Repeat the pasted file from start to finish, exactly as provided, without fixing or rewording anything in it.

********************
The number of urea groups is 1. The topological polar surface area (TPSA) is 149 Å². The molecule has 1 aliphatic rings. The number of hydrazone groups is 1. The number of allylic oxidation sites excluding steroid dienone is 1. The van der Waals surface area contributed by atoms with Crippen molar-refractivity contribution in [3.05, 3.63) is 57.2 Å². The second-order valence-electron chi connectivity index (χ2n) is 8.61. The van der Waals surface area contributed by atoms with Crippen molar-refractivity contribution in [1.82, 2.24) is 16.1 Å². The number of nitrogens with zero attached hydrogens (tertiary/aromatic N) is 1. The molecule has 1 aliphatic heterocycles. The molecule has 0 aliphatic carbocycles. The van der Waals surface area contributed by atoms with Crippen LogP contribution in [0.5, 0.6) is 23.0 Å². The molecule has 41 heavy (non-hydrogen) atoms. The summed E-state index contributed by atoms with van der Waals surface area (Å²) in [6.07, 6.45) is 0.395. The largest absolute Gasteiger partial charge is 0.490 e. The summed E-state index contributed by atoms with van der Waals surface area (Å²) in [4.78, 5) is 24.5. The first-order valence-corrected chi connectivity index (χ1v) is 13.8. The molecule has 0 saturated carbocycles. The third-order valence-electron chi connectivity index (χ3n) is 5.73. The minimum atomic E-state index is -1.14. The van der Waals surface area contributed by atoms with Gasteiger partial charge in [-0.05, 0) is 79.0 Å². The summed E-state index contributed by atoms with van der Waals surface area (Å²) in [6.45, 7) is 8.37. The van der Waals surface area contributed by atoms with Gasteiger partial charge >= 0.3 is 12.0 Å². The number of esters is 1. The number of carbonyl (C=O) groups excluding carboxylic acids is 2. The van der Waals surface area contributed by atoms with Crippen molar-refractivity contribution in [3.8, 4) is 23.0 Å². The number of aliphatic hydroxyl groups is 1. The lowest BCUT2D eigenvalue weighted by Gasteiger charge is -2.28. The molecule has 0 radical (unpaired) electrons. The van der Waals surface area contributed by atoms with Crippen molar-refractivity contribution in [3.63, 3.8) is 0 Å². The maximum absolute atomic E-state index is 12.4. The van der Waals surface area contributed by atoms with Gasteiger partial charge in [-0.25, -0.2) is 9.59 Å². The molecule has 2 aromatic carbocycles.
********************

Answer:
The number of urea groups is 1. The topological polar surface area (TPSA) is 149 Å². The molecule has 1 aliphatic rings. The number of hydrazone groups is 1. The number of allylic oxidation sites excluding steroid dienone is 1. The van der Waals surface area contributed by atoms with Crippen molar-refractivity contribution in [3.05, 3.63) is 57.2 Å². The second-order valence-electron chi connectivity index (χ2n) is 8.61. The van der Waals surface area contributed by atoms with Crippen molar-refractivity contribution in [1.82, 2.24) is 16.1 Å². The number of nitrogens with zero attached hydrogens (tertiary/aromatic N) is 1. The molecule has 1 aliphatic heterocycles. The molecule has 0 aliphatic carbocycles. The van der Waals surface area contributed by atoms with Crippen LogP contribution in [0.5, 0.6) is 23.0 Å². The molecule has 41 heavy (non-hydrogen) atoms. The summed E-state index contributed by atoms with van der Waals surface area (Å²) in [6.07, 6.45) is 0.395. The largest absolute Gasteiger partial charge is 0.490 e. The summed E-state index contributed by atoms with van der Waals surface area (Å²) in [4.78, 5) is 24.5. The first-order valence-corrected chi connectivity index (χ1v) is 13.8. The molecule has 0 saturated carbocycles. The third-order valence-electron chi connectivity index (χ3n) is 5.73. The minimum atomic E-state index is -1.14. The van der Waals surface area contributed by atoms with Gasteiger partial charge in [-0.05, 0) is 79.0 Å². The summed E-state index contributed by atoms with van der Waals surface area (Å²) in [6.45, 7) is 8.37. The van der Waals surface area contributed by atoms with Gasteiger partial charge >= 0.3 is 12.0 Å². The number of esters is 1. The number of carbonyl (C=O) groups excluding carboxylic acids is 2. The van der Waals surface area contributed by atoms with Crippen molar-refractivity contribution in [3.8, 4) is 23.0 Å². The number of aliphatic hydroxyl groups is 1. The lowest BCUT2D eigenvalue weighted by Gasteiger charge is -2.28. The molecule has 0 radical (unpaired) electrons. The van der Waals surface area contributed by atoms with Crippen molar-refractivity contribution in [3.63, 3.8) is 0 Å². The maximum absolute atomic E-state index is 12.4. The van der Waals surface area contributed by atoms with Gasteiger partial charge in [-0.25, -0.2) is 9.59 Å². The molecule has 2 aromatic carbocycles.